Power & Empowerment

Authority, empowerment, decision-making, coordination is no doubt the topic that will be discussed in detail. Articles, books, journals, seminars etc are all offering the practicing mangers ideas but no one can really tell what the above mentioned words are, how it can be put into practice. In this essay I attempt to define what the above mentions terms can be assessed as. Also, in this essay will be the discussion on the theories of Herbert A. Simon and then explain what Robert C. Ford and Myron D. Fottler wanted to point out. Subsequent to this, my views on both of the articles will be given.

Robert C. Simon says that authority is one of the most important approaches towards influence as it monitors the behavior of any individuals of any organizations from the outside environment. Authority is defined as the power to make decision, which guides the actions of another, in other words, a typical relationship between superiors and subordinates. The superior constructs and corresponds the orders to the subordinate with the expectations of its fulfillment. Therefore authorities are purely based on behavioral views, the superiors behavior for the subordinate is looked upon a single decision for which for him or her there is no alternative but the accept it, this somewhat a patterned behavior.

Simon later talks on influences saying that it does not always involves authority. Influence is on the basis of evidence and that the evidential environment tends to change the persuasion and suggestions. In a decision persuasion, suggestion and command, are often present. Sometimes when a subordinate presents a suggestion that his or her superior had asked, the acceptance may or may not take place as it is all evidentially based. Decision-making and fixing responsibilities are often found in a particular person who has efficient knowledge as authority is generally comprehended under all situations where suggestions are accepted without any review or consideration.

Simon discusses the four types of sanctions. Firstly, he informs us about the social sanctions, which is apparently the most essential of the sanctions. In a society an individual has certain social situation rules and if those rules are broken he or she suffers the embarrassment of insubordination. Secondly, are the psychological differences that play a crucial role in relationship. Though the study of leadership is in a very primitive stage, there are some indications that there are certain personality types that lead and others follow (Merriam, 46).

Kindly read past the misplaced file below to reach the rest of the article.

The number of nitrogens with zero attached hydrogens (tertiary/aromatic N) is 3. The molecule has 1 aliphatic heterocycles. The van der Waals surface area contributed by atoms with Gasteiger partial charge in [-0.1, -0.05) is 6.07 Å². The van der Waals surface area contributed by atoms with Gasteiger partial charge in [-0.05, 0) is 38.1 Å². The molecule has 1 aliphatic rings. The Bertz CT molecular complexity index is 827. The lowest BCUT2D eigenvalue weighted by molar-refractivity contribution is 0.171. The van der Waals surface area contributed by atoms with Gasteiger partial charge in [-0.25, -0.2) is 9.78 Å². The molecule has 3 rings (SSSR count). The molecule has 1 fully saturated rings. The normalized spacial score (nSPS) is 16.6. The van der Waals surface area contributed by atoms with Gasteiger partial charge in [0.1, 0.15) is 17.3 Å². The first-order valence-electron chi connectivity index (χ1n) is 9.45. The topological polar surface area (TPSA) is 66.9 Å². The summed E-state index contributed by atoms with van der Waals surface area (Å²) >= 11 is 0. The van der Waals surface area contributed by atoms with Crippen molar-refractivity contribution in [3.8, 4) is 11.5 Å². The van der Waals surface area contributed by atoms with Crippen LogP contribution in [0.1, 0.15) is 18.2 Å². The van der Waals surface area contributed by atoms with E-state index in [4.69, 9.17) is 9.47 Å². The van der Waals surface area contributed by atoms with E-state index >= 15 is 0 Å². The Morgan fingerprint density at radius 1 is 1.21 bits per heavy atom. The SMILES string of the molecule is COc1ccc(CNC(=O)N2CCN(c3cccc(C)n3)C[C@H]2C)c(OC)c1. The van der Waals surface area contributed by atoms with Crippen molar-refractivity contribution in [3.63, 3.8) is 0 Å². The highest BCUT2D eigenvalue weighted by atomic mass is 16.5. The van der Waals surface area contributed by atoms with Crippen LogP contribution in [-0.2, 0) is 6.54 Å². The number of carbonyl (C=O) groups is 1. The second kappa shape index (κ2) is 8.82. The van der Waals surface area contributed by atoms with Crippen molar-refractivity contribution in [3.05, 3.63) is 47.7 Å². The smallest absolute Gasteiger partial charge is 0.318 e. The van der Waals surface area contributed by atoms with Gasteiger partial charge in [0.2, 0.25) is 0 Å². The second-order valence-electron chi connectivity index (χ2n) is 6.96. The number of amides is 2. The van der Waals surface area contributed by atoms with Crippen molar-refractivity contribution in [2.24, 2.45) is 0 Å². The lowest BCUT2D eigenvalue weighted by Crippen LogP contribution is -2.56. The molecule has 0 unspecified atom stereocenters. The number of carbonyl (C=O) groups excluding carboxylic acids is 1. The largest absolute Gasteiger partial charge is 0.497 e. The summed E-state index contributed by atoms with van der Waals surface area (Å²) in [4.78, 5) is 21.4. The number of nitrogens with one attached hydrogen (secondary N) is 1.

Third is sympathy, several conditions imply that this is an effective sanction. Formal sanctions follow which is based on the economic security and status. Therefore obedience would result in a higher position and higher salary. And finally, it is unwillingness, where the assigned task may displease the subordinates and prefer to be told what to do rather than do it on their own. In this the psychological aspects lies way beyond the consequences of an incorrect decision, an example would be the Swiss watch factory whose authorized individual refused to produce digital watches after the company invented it.

Simon continues saying that the most poignant domain of the ‘subordinate’ is that the willingness to accept the decision made by the superior. He concludes saying that power or authority has three functions, i.e. responsibility, expertise and coordination that are noticed to be effective on relationship.

In the article of Robert C. Ford and Myron D. Fottler, they discuss empowerment. Empowerment occurs when the employers are asked to enlarge their conventional jobs including responsibility for quality output by reporting problems and presenting possible solutions, also by making possible changes in the marketplace that impacts the products and allowing the organization to be technically competitive. The dawn of empowerment begins when the individual accepts the responsibility for quality management at their workstations and also finds convinced solutions. So basically, empowerment involves passing decision-making, authority and responsibility from the superior to subordinates.